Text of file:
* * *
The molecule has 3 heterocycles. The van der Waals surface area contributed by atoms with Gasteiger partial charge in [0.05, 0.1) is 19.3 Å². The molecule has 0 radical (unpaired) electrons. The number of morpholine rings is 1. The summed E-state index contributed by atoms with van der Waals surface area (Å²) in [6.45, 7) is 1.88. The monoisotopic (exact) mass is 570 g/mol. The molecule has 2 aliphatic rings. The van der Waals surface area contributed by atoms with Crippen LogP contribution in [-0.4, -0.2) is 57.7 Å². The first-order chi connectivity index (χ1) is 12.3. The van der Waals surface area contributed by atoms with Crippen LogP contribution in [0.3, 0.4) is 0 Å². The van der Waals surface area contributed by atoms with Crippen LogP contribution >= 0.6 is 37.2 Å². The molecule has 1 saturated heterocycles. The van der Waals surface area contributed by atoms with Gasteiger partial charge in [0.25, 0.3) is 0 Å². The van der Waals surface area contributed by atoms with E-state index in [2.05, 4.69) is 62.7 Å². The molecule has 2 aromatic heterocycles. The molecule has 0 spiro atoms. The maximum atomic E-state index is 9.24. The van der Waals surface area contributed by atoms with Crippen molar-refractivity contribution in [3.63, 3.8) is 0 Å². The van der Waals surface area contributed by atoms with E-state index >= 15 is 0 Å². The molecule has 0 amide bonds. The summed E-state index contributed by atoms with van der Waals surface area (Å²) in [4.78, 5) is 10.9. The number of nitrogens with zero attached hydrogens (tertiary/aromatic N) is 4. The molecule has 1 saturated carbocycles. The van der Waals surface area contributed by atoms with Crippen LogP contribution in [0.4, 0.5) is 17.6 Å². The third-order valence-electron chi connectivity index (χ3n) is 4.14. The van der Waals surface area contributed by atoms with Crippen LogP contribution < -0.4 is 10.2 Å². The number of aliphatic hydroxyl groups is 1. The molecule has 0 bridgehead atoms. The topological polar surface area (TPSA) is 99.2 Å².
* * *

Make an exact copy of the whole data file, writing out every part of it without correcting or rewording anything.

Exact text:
The molecule has 3 heterocycles. The van der Waals surface area contributed by atoms with Gasteiger partial charge in [0.05, 0.1) is 19.3 Å². The molecule has 0 radical (unpaired) electrons. The number of morpholine rings is 1. The summed E-state index contributed by atoms with van der Waals surface area (Å²) in [6.45, 7) is 1.88. The monoisotopic (exact) mass is 570 g/mol. The molecule has 2 aliphatic rings. The van der Waals surface area contributed by atoms with Crippen LogP contribution in [-0.4, -0.2) is 57.7 Å². The first-order chi connectivity index (χ1) is 12.3. The van der Waals surface area contributed by atoms with Crippen LogP contribution in [0.3, 0.4) is 0 Å². The van der Waals surface area contributed by atoms with Crippen LogP contribution >= 0.6 is 37.2 Å². The molecule has 1 saturated heterocycles. The van der Waals surface area contributed by atoms with Gasteiger partial charge in [0.25, 0.3) is 0 Å². The van der Waals surface area contributed by atoms with E-state index in [2.05, 4.69) is 62.7 Å². The molecule has 2 aromatic heterocycles. The molecule has 0 spiro atoms. The maximum atomic E-state index is 9.24. The van der Waals surface area contributed by atoms with Crippen molar-refractivity contribution in [3.63, 3.8) is 0 Å². The van der Waals surface area contributed by atoms with E-state index >= 15 is 0 Å². The molecule has 0 amide bonds. The summed E-state index contributed by atoms with van der Waals surface area (Å²) in [4.78, 5) is 10.9. The number of nitrogens with zero attached hydrogens (tertiary/aromatic N) is 4. The molecule has 1 saturated carbocycles. The van der Waals surface area contributed by atoms with Crippen LogP contribution in [0.4, 0.5) is 17.6 Å². The third-order valence-electron chi connectivity index (χ3n) is 4.14. The van der Waals surface area contributed by atoms with Crippen LogP contribution < -0.4 is 10.2 Å². The number of aliphatic hydroxyl groups is 1. The molecule has 0 bridgehead atoms. The topological polar surface area (TPSA) is 99.2 Å².